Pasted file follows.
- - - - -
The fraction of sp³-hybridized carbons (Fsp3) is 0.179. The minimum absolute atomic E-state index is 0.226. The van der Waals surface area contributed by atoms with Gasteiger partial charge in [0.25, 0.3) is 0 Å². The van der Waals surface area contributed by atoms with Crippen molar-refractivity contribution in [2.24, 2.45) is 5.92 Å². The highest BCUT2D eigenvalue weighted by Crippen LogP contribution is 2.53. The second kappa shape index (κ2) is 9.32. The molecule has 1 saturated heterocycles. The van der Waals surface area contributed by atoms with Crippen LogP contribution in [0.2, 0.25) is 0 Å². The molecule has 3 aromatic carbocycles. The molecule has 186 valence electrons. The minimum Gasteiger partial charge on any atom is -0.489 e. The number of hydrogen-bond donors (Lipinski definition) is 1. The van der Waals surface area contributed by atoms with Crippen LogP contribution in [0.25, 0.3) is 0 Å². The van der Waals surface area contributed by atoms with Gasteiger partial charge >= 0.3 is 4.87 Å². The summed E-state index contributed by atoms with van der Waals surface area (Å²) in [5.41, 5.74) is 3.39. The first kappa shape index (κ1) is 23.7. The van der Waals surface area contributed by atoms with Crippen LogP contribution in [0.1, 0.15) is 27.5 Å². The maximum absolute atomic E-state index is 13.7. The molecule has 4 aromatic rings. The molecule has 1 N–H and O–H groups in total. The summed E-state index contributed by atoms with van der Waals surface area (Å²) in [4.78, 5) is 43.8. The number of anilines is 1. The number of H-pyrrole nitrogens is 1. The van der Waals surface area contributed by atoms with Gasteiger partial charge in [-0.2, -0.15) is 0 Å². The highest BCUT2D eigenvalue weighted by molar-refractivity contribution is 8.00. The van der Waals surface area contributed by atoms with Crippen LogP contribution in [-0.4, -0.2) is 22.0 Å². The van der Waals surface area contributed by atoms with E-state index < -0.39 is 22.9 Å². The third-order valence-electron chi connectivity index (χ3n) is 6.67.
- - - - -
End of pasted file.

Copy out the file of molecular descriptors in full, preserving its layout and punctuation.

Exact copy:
The fraction of sp³-hybridized carbons (Fsp3) is 0.179. The minimum absolute atomic E-state index is 0.226. The van der Waals surface area contributed by atoms with Gasteiger partial charge in [0.25, 0.3) is 0 Å². The van der Waals surface area contributed by atoms with Crippen molar-refractivity contribution in [2.24, 2.45) is 5.92 Å². The highest BCUT2D eigenvalue weighted by Crippen LogP contribution is 2.53. The second kappa shape index (κ2) is 9.32. The molecule has 1 saturated heterocycles. The van der Waals surface area contributed by atoms with Crippen LogP contribution in [0.2, 0.25) is 0 Å². The molecule has 3 aromatic carbocycles. The molecule has 186 valence electrons. The minimum Gasteiger partial charge on any atom is -0.489 e. The number of hydrogen-bond donors (Lipinski definition) is 1. The van der Waals surface area contributed by atoms with Crippen LogP contribution in [0.25, 0.3) is 0 Å². The van der Waals surface area contributed by atoms with Gasteiger partial charge >= 0.3 is 4.87 Å². The summed E-state index contributed by atoms with van der Waals surface area (Å²) in [5.41, 5.74) is 3.39. The first kappa shape index (κ1) is 23.7. The van der Waals surface area contributed by atoms with Crippen LogP contribution in [0.1, 0.15) is 27.5 Å². The maximum absolute atomic E-state index is 13.7. The molecule has 4 aromatic rings. The molecule has 1 N–H and O–H groups in total. The summed E-state index contributed by atoms with van der Waals surface area (Å²) in [4.78, 5) is 43.8. The number of anilines is 1. The number of H-pyrrole nitrogens is 1. The van der Waals surface area contributed by atoms with Gasteiger partial charge in [-0.2, -0.15) is 0 Å². The highest BCUT2D eigenvalue weighted by molar-refractivity contribution is 8.00. The van der Waals surface area contributed by atoms with Crippen LogP contribution in [-0.4, -0.2) is 22.0 Å². The van der Waals surface area contributed by atoms with E-state index < -0.39 is 22.9 Å². The third-order valence-electron chi connectivity index (χ3n) is 6.67.